Should I buy a house now or wait until 2020? New research from JCHS shows a strong housing market, but not without its challenges for homebuyers.
Harvard University’s Joint Center for Housing Studies (JCHS) delivered an in-depth analysis of America’s housing market in its State of the Nation’s Housing 2019 report. And for those of you on the fence, information gleaned from the report helps potential homebuyers answer the question: Should I buy a house now, or wait until 2020?
The report shows a strong housing market, but one with challenges, primarily around issues relating to housing inventory and affordability.
Finding a House to Buy a/k/a the Housing Inventory Issue
Here’s the bottom line: The new construction industry has been in a depression since the Great Recession in 2010. The number of new homes constructed technically reached its nadir in 2011 when just 633,000 new units were added to the national housing supply. Since then, additions to housing inventory have grown at an average annual rate of just 10 percent. Although there are steady gains each year, completions and placements totaled only 1.2 million units last year. That’s the lowest annual production, excluding 2008-2018, going back to 1982.
The sluggish recovery in housing construction is in part a response to persistently weak household growth after the recession, which did pick up to 1.2 million a year in 2016-2018. But it is also a function of weak demand (on the part of home buyers) and new (and much more stringent) banking rules that made it tougher for developers to get financing for new subdivisions.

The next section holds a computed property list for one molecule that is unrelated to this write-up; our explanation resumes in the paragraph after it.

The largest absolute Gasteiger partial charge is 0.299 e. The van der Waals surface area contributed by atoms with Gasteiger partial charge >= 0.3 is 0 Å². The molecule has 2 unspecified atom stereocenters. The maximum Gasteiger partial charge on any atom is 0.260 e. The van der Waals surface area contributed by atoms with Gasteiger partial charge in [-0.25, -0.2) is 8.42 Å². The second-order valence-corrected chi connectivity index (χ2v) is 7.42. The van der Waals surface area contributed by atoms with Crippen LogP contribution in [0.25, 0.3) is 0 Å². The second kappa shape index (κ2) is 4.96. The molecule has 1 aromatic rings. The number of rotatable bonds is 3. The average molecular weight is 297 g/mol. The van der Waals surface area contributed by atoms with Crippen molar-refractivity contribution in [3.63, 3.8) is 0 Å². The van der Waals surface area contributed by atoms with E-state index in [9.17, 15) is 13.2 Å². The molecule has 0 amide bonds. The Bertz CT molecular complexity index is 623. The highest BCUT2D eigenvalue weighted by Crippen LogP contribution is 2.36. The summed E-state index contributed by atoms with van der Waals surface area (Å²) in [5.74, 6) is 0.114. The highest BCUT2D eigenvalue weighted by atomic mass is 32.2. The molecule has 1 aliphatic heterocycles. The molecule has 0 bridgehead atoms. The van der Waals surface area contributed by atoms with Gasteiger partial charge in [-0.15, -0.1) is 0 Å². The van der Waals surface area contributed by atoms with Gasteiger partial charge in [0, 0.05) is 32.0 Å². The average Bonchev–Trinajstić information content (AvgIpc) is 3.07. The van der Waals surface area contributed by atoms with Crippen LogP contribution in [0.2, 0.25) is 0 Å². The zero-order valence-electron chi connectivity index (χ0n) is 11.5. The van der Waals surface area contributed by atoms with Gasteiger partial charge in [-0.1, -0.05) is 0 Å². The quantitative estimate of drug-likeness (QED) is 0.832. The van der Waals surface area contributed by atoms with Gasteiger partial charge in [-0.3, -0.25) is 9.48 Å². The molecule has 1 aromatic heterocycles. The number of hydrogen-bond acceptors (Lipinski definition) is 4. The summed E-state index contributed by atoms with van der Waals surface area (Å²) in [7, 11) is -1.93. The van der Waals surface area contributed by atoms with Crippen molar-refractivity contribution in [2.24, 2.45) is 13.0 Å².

Today, the pace of new construction is barely keeping pace with household growth, resulting in a national vacancy rate for both owner-occupied and rental units falling to 4.4 percent in 2018, its lowest point since 1994. In sum, we have a housing deficit of millions of homes: Millions of new homes that should have been built over the past 9 years weren’t and as a result, there are too many buyers chasing too few homes. Which leads us into the next big housing issue plaguing the real estate market: Affordability.
The Reality of Housing Affordability When Buying a House
Home prices have risen year-over-year for more than 80 consecutive months. In 2018, home prices climbed 5.9 percent, slightly faster than in 2016 and 2017. According to JCHS, “The tight supply of homes for sale is keeping the pressure on prices in much of the country, while high land prices, labor shortages, and restrictive land use policies limit development of moderate-cost housing.”
Whether a home is affordable depends a lot on where you’re looking to buy. Home values are more than 5 times median household incomes in roughly one in seven metro areas, located primarily on the west coast. Think San Francisco and Los Angeles, among other California destinations. Want a more affordable area? In one-third of Midwest and South metro areas, home values are less than 3 times median household incomes.
Should I Buy A House Now or Wait until 2020?
When do you want to move? When do you need to move?
At the end of the day, there are too many variables unique to your situation to give a simple yes or no answer to this question. But start with your job and think about how far from your job you want to live If you can easily find a job in another location, then decide where you want to live first. Pricing comes next: check out the housing market in the area you’re looking to buy a house and see what homes are selling for now and how those numbers have fluctuated over the past few years.
You’ll also want to look at your debt-to-income (DTI) ratio. JCHS notes there has been significant growth in mortgage loans exceeding the 43 percent DTI limit. A report from the Urban Institute found the share of Fannie Mae loans with high DTI ratios more than doubled from 13 percent in 2013 to 29 percent in 2018, while the share of Freddie Mac loans was up from 14 percent to 25 percent. Ideally, aspiring homeowners should have a DTI ratio that is at or below 36 percent of gross monthly income.
Making the Decision to Buy a House Now or Wait Until 2020